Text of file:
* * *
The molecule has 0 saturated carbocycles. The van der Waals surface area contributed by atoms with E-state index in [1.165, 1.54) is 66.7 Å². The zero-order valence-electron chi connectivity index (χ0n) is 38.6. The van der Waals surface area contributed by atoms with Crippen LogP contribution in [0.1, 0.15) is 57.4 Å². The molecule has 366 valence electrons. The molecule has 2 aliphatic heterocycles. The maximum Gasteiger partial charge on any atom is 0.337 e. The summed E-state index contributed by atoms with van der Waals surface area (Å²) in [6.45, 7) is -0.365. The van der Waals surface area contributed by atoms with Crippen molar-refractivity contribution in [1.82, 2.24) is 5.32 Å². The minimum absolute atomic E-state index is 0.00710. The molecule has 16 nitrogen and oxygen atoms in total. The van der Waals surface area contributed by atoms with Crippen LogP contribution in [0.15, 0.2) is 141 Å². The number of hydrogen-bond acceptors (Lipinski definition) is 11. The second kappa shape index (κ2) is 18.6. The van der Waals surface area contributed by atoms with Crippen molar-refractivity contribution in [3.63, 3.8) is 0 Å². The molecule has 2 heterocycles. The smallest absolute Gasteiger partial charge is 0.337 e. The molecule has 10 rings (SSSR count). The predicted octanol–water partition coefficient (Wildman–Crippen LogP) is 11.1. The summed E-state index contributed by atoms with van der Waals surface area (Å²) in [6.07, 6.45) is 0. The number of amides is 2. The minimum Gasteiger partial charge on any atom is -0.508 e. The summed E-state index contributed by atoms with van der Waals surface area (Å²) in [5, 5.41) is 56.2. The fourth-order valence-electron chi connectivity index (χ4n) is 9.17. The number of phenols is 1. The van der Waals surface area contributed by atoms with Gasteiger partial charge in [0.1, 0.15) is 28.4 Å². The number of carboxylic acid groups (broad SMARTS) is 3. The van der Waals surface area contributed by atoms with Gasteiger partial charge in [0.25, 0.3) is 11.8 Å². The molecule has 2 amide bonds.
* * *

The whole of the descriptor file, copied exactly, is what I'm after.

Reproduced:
The molecule has 0 saturated carbocycles. The van der Waals surface area contributed by atoms with E-state index in [1.165, 1.54) is 66.7 Å². The zero-order valence-electron chi connectivity index (χ0n) is 38.6. The van der Waals surface area contributed by atoms with Crippen LogP contribution in [0.1, 0.15) is 57.4 Å². The molecule has 366 valence electrons. The molecule has 2 aliphatic heterocycles. The maximum Gasteiger partial charge on any atom is 0.337 e. The summed E-state index contributed by atoms with van der Waals surface area (Å²) in [6.45, 7) is -0.365. The van der Waals surface area contributed by atoms with Crippen molar-refractivity contribution in [1.82, 2.24) is 5.32 Å². The minimum absolute atomic E-state index is 0.00710. The molecule has 16 nitrogen and oxygen atoms in total. The van der Waals surface area contributed by atoms with Crippen LogP contribution in [0.15, 0.2) is 141 Å². The number of hydrogen-bond acceptors (Lipinski definition) is 11. The second kappa shape index (κ2) is 18.6. The van der Waals surface area contributed by atoms with Crippen molar-refractivity contribution in [3.63, 3.8) is 0 Å². The molecule has 2 heterocycles. The smallest absolute Gasteiger partial charge is 0.337 e. The molecule has 10 rings (SSSR count). The predicted octanol–water partition coefficient (Wildman–Crippen LogP) is 11.1. The summed E-state index contributed by atoms with van der Waals surface area (Å²) in [6.07, 6.45) is 0. The number of amides is 2. The minimum Gasteiger partial charge on any atom is -0.508 e. The summed E-state index contributed by atoms with van der Waals surface area (Å²) in [5, 5.41) is 56.2. The fourth-order valence-electron chi connectivity index (χ4n) is 9.17. The number of phenols is 1. The van der Waals surface area contributed by atoms with Gasteiger partial charge in [0.1, 0.15) is 28.4 Å². The number of carboxylic acid groups (broad SMARTS) is 3. The van der Waals surface area contributed by atoms with Gasteiger partial charge in [0.25, 0.3) is 11.8 Å². The molecule has 2 amide bonds.